Plaintiff requests the Court reconsider its Order dismissing the claims
against Defendant Jones and granting summary judgment in favor of
Defendant Contarini (Doc. 243). See Docs. 247, 250, 252. Plaintiff argues that
the Court’s Order “was erroneous” in light of the Eleventh Circuit’s decision in
O’Connor v. Backman, 743 F. App’x 373 (11th Cir. 2018). He further argues that
this Court failed to review his Complaint as a whole and the Order “should be
amended, altered, reheard, reconsidered, vacated, [and] voided, FRCP Rules
52(b), 59 [and] 60, due to matters overlooked, misapprehended, inadvertence,
excusable neglect, fraud, failing to apply the right law, misap[p]lying [and]
bad application of law.” Doc. 247 at 1. Upon review of the file, the Court finds
Plaintiff’s request is due to be denied. The record clearly shows that the claims
against all of the Defendants are either deficient in pleading or refuted by the
Accordingly, it is
Defendant Shah’s Motion for Summary Judgment (Doc. 257) is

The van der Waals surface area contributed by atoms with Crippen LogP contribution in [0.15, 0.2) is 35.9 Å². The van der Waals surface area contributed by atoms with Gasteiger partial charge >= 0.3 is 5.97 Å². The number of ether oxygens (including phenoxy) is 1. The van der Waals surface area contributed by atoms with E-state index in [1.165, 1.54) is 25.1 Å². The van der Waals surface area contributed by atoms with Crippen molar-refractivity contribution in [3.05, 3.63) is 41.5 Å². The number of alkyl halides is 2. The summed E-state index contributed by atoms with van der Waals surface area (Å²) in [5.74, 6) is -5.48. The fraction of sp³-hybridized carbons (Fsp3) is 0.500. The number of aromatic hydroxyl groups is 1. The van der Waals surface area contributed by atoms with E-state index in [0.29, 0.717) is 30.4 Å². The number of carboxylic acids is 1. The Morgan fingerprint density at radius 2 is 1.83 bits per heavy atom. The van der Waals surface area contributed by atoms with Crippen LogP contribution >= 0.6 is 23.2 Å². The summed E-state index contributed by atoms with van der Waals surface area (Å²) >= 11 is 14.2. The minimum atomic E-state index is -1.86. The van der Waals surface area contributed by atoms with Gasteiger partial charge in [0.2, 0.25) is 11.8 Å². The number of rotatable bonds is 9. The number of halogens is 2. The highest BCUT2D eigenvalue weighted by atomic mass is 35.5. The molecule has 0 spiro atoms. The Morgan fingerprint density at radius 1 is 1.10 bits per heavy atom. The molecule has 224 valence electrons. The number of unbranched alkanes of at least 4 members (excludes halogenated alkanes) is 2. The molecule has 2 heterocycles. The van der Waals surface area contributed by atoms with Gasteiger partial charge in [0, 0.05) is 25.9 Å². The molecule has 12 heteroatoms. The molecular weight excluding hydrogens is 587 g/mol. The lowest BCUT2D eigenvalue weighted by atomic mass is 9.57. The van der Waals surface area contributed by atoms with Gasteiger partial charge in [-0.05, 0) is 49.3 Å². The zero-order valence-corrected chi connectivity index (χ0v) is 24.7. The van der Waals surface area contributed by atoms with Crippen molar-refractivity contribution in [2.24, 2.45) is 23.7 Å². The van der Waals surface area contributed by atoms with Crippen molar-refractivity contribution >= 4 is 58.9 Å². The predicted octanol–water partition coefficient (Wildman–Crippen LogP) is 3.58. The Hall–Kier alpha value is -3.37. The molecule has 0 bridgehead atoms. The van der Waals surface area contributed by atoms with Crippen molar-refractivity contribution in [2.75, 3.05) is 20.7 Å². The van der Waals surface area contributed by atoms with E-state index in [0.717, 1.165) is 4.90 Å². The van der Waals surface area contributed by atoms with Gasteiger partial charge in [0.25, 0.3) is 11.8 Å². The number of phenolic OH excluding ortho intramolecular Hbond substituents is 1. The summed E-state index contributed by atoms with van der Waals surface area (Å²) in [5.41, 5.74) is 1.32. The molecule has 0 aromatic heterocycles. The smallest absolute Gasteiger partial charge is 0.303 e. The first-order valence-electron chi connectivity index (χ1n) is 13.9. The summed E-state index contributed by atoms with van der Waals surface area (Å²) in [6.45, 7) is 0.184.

Plaintiff’s Motion for Summary Judgment Against Shah (Doc. 220)
Plaintiff’s request for reconsideration in his Notice/Motion,
Supplement, and Second Supplement (Docs. 247, 250, 252) is DENIED.
The Clerk shall enter judgment dismissing without prejudice all
claims against the Reception and Medical Center in accordance with the Court’s
Order (Doc. 6); dismissing with prejudice all claims against Defendants Jones
and Inch in accordance with the Court’s Order (Doc. 243); in favor of Defendant
Contarini and against Plaintiff in accordance with the Court’s Order (Doc. 243);
and in favor of Defendant Shah and against Plaintiff in accordance with this
The Clerk shall terminate any pending motions and close the file.
DONE AND ORDERED in Jacksonville, Florida, this 11th day of
TIMOTHY J. CORRIGAN
United States District Judge
Nyka O’Connor, #199579
Counsel of Record